One could argue that the country is more liberal today than it was in 1980. But that is demonstrably false. Look at the midterm elections in 2010. In them -- running as conservatives, promising to repeal Obamacare, and pledging to cut government expenditures in a severe fashion -- the Republicans won a landslide. They took the House; they made major gains in the Senate. At the state level, they gained a degree of leverage that they had not seen since 1928.
Frozen Chosen, you underestimate our compatriots. They know that our culture is in severe decline, that the family is disintegrating, that our schools indoctrinate our children with secular theology -- and they know whom to blame. All that it would take to turn the present discontents into a realignment would be for a forthright woman or man able to point out the connection linking cultural decline, family disintegration, and political correctness in the schools -- not to mention massive unemployment and fiscal insolvency -- with the administrative entitlements state and the doctrine that it is the responsibility of the government and not the individual citizen to make provision for his well-being.
People rally to strength and confidence, not to weakness and timidity. This is what President Obama once called "a teachable moment." It is a time in which the despotic character of our democracy's drift is visible. In such circumstances, a Republican could say something very much like what Franklin Delano Roosevelt said at the Democratic Convention in Philadelphia in 1936: “Philadelphia is . . . fitting ground on which to reaffirm the faith of our fathers; to pledge ourselves to restore to the people a wider freedom . . . That very word freedom, in itself and of necessity, suggests freedom from some restraining power.”
Where, in 1776, Americans had “sought freedom from the tyranny of a political autocracy,” Roosevelt on that occasion urged them to seek liberty from “economic royalists” who had “created a new despotism” in which “a small group had concentrated into their own hands an almost complete control over other people’s property, other people’s money, other people’s labor – other people’s lives.” “For too many of us,” he charged, come 1932, “life was no longer free; liberty no longer real; men could no longer follow the pursuit of happiness.”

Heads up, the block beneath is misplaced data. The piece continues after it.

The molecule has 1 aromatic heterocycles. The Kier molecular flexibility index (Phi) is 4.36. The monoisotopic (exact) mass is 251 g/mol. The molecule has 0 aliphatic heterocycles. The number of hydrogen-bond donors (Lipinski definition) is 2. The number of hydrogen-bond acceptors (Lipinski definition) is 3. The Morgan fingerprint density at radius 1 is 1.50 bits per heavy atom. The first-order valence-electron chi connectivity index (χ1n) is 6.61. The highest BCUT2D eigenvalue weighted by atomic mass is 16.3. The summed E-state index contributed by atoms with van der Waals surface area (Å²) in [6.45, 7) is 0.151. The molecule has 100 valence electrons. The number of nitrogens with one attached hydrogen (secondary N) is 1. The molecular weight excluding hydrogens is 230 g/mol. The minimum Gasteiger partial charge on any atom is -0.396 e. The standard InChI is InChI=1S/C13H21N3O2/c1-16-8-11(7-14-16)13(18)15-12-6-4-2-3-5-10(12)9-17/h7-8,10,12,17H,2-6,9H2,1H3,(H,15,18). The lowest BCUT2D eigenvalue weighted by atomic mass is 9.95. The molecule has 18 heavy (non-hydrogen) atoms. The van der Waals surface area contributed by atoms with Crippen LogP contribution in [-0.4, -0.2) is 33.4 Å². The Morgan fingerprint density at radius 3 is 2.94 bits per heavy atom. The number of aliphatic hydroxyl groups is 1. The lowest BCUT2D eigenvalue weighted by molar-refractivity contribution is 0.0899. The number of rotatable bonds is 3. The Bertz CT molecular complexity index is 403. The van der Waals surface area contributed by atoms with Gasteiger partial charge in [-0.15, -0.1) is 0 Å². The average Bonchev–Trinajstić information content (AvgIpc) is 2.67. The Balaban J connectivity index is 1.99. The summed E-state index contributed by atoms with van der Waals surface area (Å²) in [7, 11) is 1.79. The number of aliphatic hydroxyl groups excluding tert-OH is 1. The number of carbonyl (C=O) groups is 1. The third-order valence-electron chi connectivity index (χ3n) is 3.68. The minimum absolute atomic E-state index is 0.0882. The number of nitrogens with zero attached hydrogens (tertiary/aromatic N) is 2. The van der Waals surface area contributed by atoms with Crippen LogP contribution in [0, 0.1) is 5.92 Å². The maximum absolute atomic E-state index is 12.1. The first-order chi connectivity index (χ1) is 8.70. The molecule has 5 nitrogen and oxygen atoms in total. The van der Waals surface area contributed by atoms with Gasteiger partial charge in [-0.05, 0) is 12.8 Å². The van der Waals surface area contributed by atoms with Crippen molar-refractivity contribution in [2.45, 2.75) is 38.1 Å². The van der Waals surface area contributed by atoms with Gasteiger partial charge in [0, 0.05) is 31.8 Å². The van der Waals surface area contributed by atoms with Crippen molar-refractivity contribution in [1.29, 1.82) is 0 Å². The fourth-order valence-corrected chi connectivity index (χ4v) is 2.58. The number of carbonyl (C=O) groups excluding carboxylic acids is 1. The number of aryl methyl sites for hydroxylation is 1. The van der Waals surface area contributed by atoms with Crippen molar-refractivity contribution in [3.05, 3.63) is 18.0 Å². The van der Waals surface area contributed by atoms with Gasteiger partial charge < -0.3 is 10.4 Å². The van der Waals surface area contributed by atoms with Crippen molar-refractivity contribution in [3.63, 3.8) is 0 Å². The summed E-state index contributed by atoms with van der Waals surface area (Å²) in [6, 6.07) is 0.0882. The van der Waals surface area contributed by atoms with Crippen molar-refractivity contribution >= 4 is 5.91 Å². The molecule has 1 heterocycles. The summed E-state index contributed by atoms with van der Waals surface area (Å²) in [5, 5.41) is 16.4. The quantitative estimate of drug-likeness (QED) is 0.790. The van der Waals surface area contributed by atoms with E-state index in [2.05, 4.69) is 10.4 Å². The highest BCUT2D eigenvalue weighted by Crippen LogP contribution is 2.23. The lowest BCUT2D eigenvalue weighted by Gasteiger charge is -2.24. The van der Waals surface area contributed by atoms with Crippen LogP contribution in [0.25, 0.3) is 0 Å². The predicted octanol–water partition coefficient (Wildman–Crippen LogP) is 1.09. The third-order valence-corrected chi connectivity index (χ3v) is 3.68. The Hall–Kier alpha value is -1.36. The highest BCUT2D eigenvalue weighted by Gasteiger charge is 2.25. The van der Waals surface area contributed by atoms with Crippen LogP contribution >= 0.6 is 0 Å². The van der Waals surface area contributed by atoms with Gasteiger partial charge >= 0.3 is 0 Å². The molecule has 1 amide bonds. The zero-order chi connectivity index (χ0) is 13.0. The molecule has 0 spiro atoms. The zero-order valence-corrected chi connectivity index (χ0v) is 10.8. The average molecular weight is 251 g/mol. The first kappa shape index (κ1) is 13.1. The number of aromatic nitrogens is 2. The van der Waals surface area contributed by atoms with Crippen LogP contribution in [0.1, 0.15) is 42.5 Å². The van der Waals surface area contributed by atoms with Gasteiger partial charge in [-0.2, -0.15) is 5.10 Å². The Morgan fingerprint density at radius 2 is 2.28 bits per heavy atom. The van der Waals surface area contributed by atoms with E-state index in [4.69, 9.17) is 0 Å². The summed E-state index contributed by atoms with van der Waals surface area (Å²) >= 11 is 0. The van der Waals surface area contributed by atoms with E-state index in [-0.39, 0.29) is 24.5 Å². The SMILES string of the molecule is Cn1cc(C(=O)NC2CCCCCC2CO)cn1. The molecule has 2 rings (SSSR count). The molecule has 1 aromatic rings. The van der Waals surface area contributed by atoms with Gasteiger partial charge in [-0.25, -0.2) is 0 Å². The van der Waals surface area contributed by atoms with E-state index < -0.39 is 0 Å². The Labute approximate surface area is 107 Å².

I cited this material in a blogpost, and I concluded: "In my judgment, Roosevelt’s rhetoric — or something very much like it — deserves revival, for the argument that he disingenuously advanced on behalf of state control can now in all honesty be deployed against it. We really are governed now by a small group intent on concentrating into their own hands an almost complete control over other people’s property, other people’s money, other people’s labor – other people’s lives. And for the first time in my lifetime Americans are waking up to the threat."
I posted this claim on Powerline on 2 August 2009 -- more than a year before the great Republican victory in the mid-term elections of 2010. Nothing has changed to make me think otherwise now. If anything, the crisis that I discerned then has ripened further. I would not be shocked if a timid, milquetoast managerial progressive were able to eke out a victory in the Presidential election in 2012. To win a landslide, however, one must do what FDR did: one must appeal to first principles. One must indict those intent on creating “a new despotism” in which “a small group" is concentrating "into their own hands an almost complete control over other people’s property, other people’s money, other people’s labor – other people’s lives.”
Frozen Chosen, if you really want to do something about the fact that "our culture is in severe decline, the family is disintegrating, [and] our schools indoctrinate our children with secular theology," you have to take the bull by the horns. As Margaret Thatcher once said to George W. H. Bush, "This is no time to go wobbly, George."